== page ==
# Tag Info

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Voluntarily contributing to a public good (such as Wikipedia) is a strong social norm. The tendency to follow such norms even if this is costly in the short run has developed over humans' evolutionary history, as in small to medium-sized hunter-gatherer communities this behavior was adaptive, e.g. due to reputation effects ("community enforcement")....

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I wouldn't underestimate the role of learning by answering. Drafting a significant text typically forces a person to put their thoughts in order, to engage in research, and then to structure the information for the purpose of recording and conveying it. It is not unusual that further insights or questions emerge during this process, the answerer certainly ...

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tl;dr: There could be multiple explanations depending on how you want to treat Wikipedia. If you want to treat Wikipedia as public good where everyone contributes a small part towards its creation and that everyone then enjoys equality you can explain it as people trying to still satisfy their own preferences through consuming the final Wikipedia page. You ...

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Look at the data For starters, the obvious thing is to look at the data about the self-reported reasons for contributing to wikipedia (and I'm surprised that neither the question asker nor most of the answers have done so). For example, Wikipedia itself has a section on the motivation that refers to multiple studies - though many of them are behind a paywall ...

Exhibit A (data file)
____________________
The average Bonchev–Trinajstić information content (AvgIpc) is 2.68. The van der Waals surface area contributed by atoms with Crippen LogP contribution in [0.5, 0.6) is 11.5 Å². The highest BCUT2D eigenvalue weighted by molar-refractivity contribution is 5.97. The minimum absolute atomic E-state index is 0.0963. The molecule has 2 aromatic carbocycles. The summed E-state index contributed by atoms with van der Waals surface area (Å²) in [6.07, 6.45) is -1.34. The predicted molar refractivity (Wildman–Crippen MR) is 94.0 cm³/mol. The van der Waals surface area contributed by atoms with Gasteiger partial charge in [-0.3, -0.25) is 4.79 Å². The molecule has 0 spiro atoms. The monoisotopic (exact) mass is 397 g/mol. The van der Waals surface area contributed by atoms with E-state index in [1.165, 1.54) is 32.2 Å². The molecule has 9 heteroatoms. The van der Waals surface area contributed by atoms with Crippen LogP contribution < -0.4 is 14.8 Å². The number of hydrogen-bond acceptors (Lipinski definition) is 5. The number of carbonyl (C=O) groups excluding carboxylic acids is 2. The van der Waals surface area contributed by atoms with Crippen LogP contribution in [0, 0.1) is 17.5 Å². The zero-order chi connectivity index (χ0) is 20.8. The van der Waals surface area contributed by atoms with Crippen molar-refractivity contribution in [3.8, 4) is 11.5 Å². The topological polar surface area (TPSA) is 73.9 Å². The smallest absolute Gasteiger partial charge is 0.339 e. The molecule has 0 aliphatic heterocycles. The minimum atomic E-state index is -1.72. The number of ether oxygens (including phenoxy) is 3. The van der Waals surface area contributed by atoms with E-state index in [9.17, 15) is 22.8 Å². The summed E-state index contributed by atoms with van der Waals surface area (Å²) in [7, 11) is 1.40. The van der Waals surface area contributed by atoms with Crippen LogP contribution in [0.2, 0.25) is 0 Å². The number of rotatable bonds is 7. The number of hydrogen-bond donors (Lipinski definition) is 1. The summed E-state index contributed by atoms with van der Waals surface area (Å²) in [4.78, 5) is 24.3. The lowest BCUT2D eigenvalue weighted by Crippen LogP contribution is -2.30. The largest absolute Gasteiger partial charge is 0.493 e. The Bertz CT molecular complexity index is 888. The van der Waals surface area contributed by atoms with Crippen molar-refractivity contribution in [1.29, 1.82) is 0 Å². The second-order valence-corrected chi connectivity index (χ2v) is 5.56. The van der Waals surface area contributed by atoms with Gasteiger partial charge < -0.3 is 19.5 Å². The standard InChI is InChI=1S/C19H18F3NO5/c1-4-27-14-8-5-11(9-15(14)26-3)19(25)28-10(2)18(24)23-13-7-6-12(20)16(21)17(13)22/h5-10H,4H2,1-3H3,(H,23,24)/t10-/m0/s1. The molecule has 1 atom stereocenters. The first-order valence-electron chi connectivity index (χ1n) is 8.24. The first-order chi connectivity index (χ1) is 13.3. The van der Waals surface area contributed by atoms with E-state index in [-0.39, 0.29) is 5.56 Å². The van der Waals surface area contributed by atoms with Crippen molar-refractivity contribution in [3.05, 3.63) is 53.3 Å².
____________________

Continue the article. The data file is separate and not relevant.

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Let's first determine the sets of actions of the players. An action of player 1 is simply a bid $x_1 \in \mathbb{R}_+$. An action of player 2 is a function: $f_2: \mathbb{R}_+ \to \mathbb{R}_+$ that determines for every action $x_1$ of Player $1$ an action $x_2 = f_2(x_1) \in \mathbb{R}_+$. Let us denote by $F_2$ the set of all actions of player 2. Let's now ...

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You are only required to get Nash equilibria and not sequentially rational/subgame perfect equilibria. Hence Player 2's actions at information sets that do not occur (that do not reflect Player 1's actual strategy) do not need to be best responses. All you have to make sure is that no one is better off by deviating. In case 4., regardless of what Player 2 ...

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As pointed in the comments this was done by Ragnar Frisch. At least Barten and Böhm. (1982) as well as Johansen (1969) attribute these axioms to one of these two publications: Frisch, Ragnar (1926). "Sur un problème d'économie pure [On a problem in pure economics]". Norsk Matematisk Forenings Skrifter, Oslo. 1 (16): 1–40 Frisch,(1926). "...

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The following is essentialy due to Debreu. The result is formulated in terms of linear orders, but each complete and transitive relation induces a linear order on the indifference classes: Theorem: Let $S$ be a set and $\preceq$ be a linear order on $S$. Then $\preceq$ has a utility representation if and only if there exists a countable set $C\subseteq S$ ...

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In 2-player games, the strategies that survive iterated elimination of strictly dominated strategies are called rationalizable. Note that even if no strategy is strictly dominant, there can be strictly dominated strategies. If you cannot eliminate any strategy, then all strategies are rationalizable. Only if correlation of players' randomization is allowed, ...

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